Monsanto is facing a legal challenge from organic farmers over genetically modified seed.
The Public Patent Foundation (PUBPAT) filed suit this week on behalf of 60 family farmers, seed businesses and organic agricultural organizations, against Monsanto Company as a preemptive measure “to protect themselves from being accused of patent infringement should they ever become contaminated by Monsanto’s genetically modified seed, something Monsanto has done to others in the past.”
“This case asks whether Monsanto has the right to sue organic farmers for patent infringement if Monsanto’s transgenic seed should land on their property,” said Dan Ravicher, PUBPAT’s Executive Director and Lecturer of Law at Benjamin N. Cardozo School of Law in New York. “It seems quite perverse that an organic farmer contaminated by transgenic seed could be accused of patent infringement, but Monsanto has made such accusations before and is notorious for having sued hundreds of farmers for patent infringement, so we had to act to protect the interests of our clients.”
Monsanto calls the organization’s allegations “false, misleading and deceptive.”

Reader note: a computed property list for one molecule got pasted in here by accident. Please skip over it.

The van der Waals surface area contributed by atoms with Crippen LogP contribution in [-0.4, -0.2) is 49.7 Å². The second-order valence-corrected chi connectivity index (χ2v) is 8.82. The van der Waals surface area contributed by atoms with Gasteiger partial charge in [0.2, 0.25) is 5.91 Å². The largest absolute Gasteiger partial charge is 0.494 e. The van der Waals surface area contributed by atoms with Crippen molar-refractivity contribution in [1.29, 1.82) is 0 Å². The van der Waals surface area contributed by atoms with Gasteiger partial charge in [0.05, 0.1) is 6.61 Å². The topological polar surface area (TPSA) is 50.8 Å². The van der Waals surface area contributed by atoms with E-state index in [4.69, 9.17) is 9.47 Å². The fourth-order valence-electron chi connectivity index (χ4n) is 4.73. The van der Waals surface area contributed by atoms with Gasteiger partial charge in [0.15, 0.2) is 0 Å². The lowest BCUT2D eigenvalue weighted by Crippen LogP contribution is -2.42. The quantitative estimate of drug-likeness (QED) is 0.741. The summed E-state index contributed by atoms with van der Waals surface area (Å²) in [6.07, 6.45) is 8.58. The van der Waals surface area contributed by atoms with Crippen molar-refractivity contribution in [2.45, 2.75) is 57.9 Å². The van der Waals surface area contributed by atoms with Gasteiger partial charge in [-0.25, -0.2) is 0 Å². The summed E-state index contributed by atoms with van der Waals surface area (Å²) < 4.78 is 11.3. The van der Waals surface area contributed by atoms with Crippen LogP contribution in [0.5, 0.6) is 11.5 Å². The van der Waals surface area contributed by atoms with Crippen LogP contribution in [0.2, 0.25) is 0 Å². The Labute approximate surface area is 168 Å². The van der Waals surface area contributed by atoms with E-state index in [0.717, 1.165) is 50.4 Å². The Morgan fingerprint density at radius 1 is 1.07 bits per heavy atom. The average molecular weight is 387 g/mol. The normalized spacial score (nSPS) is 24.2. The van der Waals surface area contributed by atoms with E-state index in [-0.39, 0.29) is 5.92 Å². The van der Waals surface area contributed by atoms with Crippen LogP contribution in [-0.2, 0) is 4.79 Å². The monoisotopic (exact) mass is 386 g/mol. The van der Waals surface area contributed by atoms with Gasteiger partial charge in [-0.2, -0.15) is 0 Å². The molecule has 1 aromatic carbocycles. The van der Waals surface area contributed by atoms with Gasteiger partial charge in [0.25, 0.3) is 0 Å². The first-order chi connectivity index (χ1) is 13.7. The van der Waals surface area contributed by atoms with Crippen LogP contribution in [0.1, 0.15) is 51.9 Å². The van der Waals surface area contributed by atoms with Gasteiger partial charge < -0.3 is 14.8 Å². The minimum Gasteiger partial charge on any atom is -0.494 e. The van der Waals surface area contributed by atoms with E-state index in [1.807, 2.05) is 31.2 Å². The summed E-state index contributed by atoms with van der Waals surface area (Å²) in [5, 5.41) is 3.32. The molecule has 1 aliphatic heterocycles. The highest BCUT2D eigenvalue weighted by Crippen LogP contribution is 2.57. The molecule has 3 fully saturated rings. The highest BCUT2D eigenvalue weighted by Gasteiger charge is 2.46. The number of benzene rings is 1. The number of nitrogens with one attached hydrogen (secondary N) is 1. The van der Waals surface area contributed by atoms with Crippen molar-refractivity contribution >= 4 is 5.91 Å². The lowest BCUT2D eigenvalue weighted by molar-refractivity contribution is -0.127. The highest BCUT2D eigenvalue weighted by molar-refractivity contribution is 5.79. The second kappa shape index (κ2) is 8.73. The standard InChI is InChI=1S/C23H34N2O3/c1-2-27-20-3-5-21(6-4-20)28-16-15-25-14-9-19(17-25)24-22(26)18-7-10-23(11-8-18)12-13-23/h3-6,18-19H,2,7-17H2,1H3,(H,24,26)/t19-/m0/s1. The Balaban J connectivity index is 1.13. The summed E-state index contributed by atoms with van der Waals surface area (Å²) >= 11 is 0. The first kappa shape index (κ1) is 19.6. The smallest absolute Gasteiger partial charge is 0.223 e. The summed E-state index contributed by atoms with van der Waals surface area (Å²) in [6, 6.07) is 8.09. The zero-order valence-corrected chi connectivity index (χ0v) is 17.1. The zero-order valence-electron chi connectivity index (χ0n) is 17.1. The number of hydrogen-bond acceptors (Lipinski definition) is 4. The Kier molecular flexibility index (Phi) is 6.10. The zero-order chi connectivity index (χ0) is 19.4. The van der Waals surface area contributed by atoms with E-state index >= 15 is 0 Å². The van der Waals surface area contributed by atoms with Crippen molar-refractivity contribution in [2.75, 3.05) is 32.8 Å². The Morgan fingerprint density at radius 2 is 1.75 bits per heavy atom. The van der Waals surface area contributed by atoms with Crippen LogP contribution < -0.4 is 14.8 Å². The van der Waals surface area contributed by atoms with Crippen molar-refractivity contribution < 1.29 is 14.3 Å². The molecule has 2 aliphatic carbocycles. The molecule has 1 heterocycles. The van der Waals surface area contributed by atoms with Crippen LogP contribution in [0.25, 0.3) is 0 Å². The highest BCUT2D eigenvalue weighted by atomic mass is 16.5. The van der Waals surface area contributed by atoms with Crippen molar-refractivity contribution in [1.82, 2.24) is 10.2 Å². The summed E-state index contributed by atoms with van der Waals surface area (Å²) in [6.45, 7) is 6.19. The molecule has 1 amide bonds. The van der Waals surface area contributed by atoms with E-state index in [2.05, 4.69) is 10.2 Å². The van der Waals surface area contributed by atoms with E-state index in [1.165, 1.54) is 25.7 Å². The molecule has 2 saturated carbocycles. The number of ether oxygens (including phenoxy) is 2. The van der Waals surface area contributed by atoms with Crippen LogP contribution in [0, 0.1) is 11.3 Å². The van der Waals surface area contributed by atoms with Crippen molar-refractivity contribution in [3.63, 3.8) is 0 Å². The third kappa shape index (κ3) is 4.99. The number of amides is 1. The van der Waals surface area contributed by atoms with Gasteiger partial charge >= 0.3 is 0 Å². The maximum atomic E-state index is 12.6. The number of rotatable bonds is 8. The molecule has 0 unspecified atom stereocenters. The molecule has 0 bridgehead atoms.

The plaintiffs’ approach is a publicity stunt designed to confuse the facts about American agriculture. These efforts seek to reduce private and public investment in the development of new higher-yielding seed technologies. This attack comes at a time when the world needs every agricultural tool available to meet the needs of a growing population, expected to reach 9 billion people by 2050. While we respect the opinion of organic farmers as it relates to the products they choose to grow, we don’t believe that American agriculture faces an all-or-nothing approach. Rather we believe that farmers should have the ability to choose the best agricultural tools to farm their own land and serve their own end-market customers. We are confident that these multiple approaches can coexist side-by-side and sustainably meet the world’s food needs over next 40 years.